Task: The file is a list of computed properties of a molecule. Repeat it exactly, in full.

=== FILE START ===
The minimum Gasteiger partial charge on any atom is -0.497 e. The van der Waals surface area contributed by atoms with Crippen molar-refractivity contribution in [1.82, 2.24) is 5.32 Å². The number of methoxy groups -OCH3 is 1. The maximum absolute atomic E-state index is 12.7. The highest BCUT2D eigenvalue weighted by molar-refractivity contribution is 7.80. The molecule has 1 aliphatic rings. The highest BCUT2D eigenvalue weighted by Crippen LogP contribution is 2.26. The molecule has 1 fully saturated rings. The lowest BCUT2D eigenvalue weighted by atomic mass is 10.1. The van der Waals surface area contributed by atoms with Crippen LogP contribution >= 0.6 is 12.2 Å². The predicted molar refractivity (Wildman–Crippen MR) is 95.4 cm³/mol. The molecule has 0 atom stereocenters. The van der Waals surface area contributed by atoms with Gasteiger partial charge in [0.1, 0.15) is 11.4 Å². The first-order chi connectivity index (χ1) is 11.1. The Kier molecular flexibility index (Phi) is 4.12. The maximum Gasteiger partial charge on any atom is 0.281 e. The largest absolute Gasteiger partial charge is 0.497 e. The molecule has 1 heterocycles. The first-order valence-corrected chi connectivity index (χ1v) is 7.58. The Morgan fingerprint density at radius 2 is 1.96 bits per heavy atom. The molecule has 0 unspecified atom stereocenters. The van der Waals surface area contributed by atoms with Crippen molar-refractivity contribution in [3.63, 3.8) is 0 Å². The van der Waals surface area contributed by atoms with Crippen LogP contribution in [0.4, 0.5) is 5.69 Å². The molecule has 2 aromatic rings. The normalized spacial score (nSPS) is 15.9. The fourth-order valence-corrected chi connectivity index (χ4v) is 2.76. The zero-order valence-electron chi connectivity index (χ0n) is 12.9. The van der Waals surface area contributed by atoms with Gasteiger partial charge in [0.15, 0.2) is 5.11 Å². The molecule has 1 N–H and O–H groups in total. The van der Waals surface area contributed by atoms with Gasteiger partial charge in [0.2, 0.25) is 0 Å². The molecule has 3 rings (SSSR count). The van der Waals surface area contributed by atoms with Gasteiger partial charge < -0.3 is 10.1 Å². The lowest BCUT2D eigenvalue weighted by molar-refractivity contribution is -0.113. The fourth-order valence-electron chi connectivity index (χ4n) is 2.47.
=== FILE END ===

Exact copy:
The minimum Gasteiger partial charge on any atom is -0.497 e. The van der Waals surface area contributed by atoms with Crippen molar-refractivity contribution in [1.82, 2.24) is 5.32 Å². The number of methoxy groups -OCH3 is 1. The maximum absolute atomic E-state index is 12.7. The highest BCUT2D eigenvalue weighted by molar-refractivity contribution is 7.80. The molecule has 1 aliphatic rings. The highest BCUT2D eigenvalue weighted by Crippen LogP contribution is 2.26. The molecule has 1 fully saturated rings. The lowest BCUT2D eigenvalue weighted by atomic mass is 10.1. The van der Waals surface area contributed by atoms with Crippen LogP contribution >= 0.6 is 12.2 Å². The predicted molar refractivity (Wildman–Crippen MR) is 95.4 cm³/mol. The molecule has 0 atom stereocenters. The van der Waals surface area contributed by atoms with Gasteiger partial charge in [0.1, 0.15) is 11.4 Å². The first-order chi connectivity index (χ1) is 11.1. The Kier molecular flexibility index (Phi) is 4.12. The maximum Gasteiger partial charge on any atom is 0.281 e. The largest absolute Gasteiger partial charge is 0.497 e. The molecule has 1 heterocycles. The first-order valence-corrected chi connectivity index (χ1v) is 7.58. The Morgan fingerprint density at radius 2 is 1.96 bits per heavy atom. The molecule has 0 unspecified atom stereocenters. The van der Waals surface area contributed by atoms with Crippen molar-refractivity contribution in [3.63, 3.8) is 0 Å². The van der Waals surface area contributed by atoms with Crippen LogP contribution in [0.4, 0.5) is 5.69 Å². The molecule has 2 aromatic rings. The normalized spacial score (nSPS) is 15.9. The fourth-order valence-corrected chi connectivity index (χ4v) is 2.76. The zero-order valence-electron chi connectivity index (χ0n) is 12.9. The van der Waals surface area contributed by atoms with Gasteiger partial charge in [0.15, 0.2) is 5.11 Å². The molecule has 1 N–H and O–H groups in total. The van der Waals surface area contributed by atoms with Gasteiger partial charge in [0.2, 0.25) is 0 Å². The molecule has 3 rings (SSSR count). The van der Waals surface area contributed by atoms with Gasteiger partial charge < -0.3 is 10.1 Å². The lowest BCUT2D eigenvalue weighted by molar-refractivity contribution is -0.113. The fourth-order valence-electron chi connectivity index (χ4n) is 2.47.